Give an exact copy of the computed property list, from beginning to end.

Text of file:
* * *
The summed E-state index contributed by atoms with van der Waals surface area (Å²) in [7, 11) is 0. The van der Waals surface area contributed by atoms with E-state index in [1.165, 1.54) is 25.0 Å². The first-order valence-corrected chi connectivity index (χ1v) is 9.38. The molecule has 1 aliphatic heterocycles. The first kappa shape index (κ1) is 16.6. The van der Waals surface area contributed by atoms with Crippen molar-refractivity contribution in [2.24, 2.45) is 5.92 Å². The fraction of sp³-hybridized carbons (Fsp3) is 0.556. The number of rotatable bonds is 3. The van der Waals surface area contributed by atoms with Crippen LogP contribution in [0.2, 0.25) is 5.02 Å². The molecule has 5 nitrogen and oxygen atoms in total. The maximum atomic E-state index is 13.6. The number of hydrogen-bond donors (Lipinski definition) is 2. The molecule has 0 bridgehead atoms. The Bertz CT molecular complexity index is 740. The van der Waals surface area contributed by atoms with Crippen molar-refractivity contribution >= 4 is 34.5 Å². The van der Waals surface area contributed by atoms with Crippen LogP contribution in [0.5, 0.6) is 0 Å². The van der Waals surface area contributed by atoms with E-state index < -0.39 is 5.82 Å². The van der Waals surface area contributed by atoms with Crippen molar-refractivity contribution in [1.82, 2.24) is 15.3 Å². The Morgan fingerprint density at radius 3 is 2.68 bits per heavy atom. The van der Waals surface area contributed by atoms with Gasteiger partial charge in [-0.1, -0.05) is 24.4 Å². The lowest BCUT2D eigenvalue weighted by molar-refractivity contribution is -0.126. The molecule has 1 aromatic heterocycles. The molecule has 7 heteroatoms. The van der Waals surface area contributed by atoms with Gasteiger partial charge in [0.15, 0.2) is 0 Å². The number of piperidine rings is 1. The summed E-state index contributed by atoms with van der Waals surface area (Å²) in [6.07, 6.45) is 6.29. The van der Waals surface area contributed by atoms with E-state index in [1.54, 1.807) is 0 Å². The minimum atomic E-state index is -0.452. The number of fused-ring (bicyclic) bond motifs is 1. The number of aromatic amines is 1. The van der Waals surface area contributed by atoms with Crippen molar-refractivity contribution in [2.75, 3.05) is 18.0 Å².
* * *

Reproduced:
The summed E-state index contributed by atoms with van der Waals surface area (Å²) in [7, 11) is 0. The van der Waals surface area contributed by atoms with E-state index in [1.165, 1.54) is 25.0 Å². The first-order valence-corrected chi connectivity index (χ1v) is 9.38. The molecule has 1 aliphatic heterocycles. The first kappa shape index (κ1) is 16.6. The van der Waals surface area contributed by atoms with Crippen molar-refractivity contribution in [2.24, 2.45) is 5.92 Å². The fraction of sp³-hybridized carbons (Fsp3) is 0.556. The number of rotatable bonds is 3. The van der Waals surface area contributed by atoms with Crippen LogP contribution in [0.2, 0.25) is 5.02 Å². The molecule has 5 nitrogen and oxygen atoms in total. The maximum atomic E-state index is 13.6. The number of hydrogen-bond donors (Lipinski definition) is 2. The molecule has 0 bridgehead atoms. The Bertz CT molecular complexity index is 740. The van der Waals surface area contributed by atoms with Crippen molar-refractivity contribution >= 4 is 34.5 Å². The van der Waals surface area contributed by atoms with Crippen LogP contribution in [0.5, 0.6) is 0 Å². The van der Waals surface area contributed by atoms with E-state index < -0.39 is 5.82 Å². The van der Waals surface area contributed by atoms with Crippen molar-refractivity contribution in [1.82, 2.24) is 15.3 Å². The Morgan fingerprint density at radius 3 is 2.68 bits per heavy atom. The van der Waals surface area contributed by atoms with Gasteiger partial charge in [-0.1, -0.05) is 24.4 Å². The lowest BCUT2D eigenvalue weighted by molar-refractivity contribution is -0.126. The molecule has 1 aromatic heterocycles. The molecule has 7 heteroatoms. The van der Waals surface area contributed by atoms with Gasteiger partial charge in [0.15, 0.2) is 0 Å². The number of piperidine rings is 1. The summed E-state index contributed by atoms with van der Waals surface area (Å²) in [6.07, 6.45) is 6.29. The van der Waals surface area contributed by atoms with E-state index in [1.54, 1.807) is 0 Å². The minimum atomic E-state index is -0.452. The number of fused-ring (bicyclic) bond motifs is 1. The number of aromatic amines is 1. The van der Waals surface area contributed by atoms with Crippen molar-refractivity contribution in [2.75, 3.05) is 18.0 Å².